Alastair Stewart: When will lessons be learnt about child abuse?

Political correctness is being preserved over young lives

Published Last updated

When I hear of yet another case of fatal child abuse my heart sinks.

Initially it sinks with sadness at the pain, the human loss and the lack of love…

It then plumbs the depths of sadness as, yet again, someone says ‘We will learn the lessons….’.

They never, ever do.

Throughout my forty plus years in journalism it’s been the same - and it still is.

Earlier this month, the father and step-mother of six-year-old Arthur Labinjo-Hughes were jailed for his killing. He was a “joyous” boy who made other people feel happy, his heartbroken grandmother said.

Two months before Arthur was killed, Hughes’ mother had raised concerns with officials after seeing bruising on his body.

But social workers had visited the home and concluded there were no concerns.

Two weeks later, Star Hobson’s mother, and her mother’s girlfriend, were jailed for her killing. Star’s death has again led to widespread questioning of the role of social workers and the police after it emerged friends and family had reported concerns on five separate occasions in the eight month before she died.

When we heard it on the news, my wife remembered the first such case that she had worked on as a production assistant at Southern ITV - Maria Colwell who lived in Brighton but died when her step-father kicked her to death. That was in 1973.

Since then there have been many more.

Victoria Climbie died in February 2000, aged eight. Victoria was tortured to death by her great-aunt, and the woman's boyfriend. The subsequent inquiry exposed serious failings by the child protection services and staff responsible for her welfare.

In 2007, Peter Connelly was murdered. The death of ‘Baby P’, as Peter became known, resulted from the incompetence of almost every member of staff who came into contact with him. He had been visited 60 times by the authorities in the eight months before his death.

And Ella-Rose Clover was murdered in 2019, aged 22 months. Liverpool Crown Court heard chances to prevent Ella's death had been missed as doctors believed there was a medical reason for her bruising.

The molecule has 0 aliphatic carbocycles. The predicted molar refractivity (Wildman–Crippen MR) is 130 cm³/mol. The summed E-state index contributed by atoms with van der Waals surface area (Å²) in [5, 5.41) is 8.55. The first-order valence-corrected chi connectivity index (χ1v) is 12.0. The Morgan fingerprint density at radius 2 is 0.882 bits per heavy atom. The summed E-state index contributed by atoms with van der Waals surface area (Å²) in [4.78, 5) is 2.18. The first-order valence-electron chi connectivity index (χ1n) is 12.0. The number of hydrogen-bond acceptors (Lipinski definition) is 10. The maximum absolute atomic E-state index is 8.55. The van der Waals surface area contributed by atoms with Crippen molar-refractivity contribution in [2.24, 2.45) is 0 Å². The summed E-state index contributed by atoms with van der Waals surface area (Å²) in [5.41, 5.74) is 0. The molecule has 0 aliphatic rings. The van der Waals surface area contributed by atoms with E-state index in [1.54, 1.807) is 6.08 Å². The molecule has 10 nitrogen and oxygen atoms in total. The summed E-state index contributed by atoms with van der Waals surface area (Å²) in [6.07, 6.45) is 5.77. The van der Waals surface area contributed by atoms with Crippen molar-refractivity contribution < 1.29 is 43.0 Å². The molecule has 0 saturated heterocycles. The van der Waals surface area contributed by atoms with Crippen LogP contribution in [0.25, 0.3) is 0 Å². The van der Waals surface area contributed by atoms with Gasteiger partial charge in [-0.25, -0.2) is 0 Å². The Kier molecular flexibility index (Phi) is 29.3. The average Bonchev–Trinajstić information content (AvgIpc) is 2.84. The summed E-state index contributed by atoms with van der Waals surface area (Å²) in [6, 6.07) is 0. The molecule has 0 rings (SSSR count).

And on, and on, and on…

Reports, reviews, reassessments and the rest follow, as night follows day - shedding as much light on what really needs to be fine as night sheds light itself.

As for those reports, even the best hit the rocks, stayed on shelves or are shuffled away for fear of upsetting the social work world.

Twice Lord Laming has reported on these matters - on the case of Victoria Climbie and Baby P - and twice he has said the child should always be given the benefit of the doubt.

When warnings emerge, he said, remove the child to a place of safety.

He or she can always be returned safely, should those concerns prove unfounded.

But, no; time and time again it us the family that is given the benefit of the doubt; the parent or parents, or the parent and partner..

All too often, too, these are dysfunctional families.

The signs are there to see but the authorities are either blind to it or unwilling to be judged judgemental.

So political correctness is preserved but young lives aren’t.

What is more, heads seldom roll.

Ed Balls on the challenge of dealing with the Baby P case is well worth reading up on. The resistance he faced was staggering but he rested it, to his credit.

I know many social workers are low paid and hard pressed.

But frankly if a child’s death occurs on your watch and actions were not taken, were delayed or avoided - well, the bell tolls, and it tolls for you.

I may be harsh but decades of despondency have taken me there.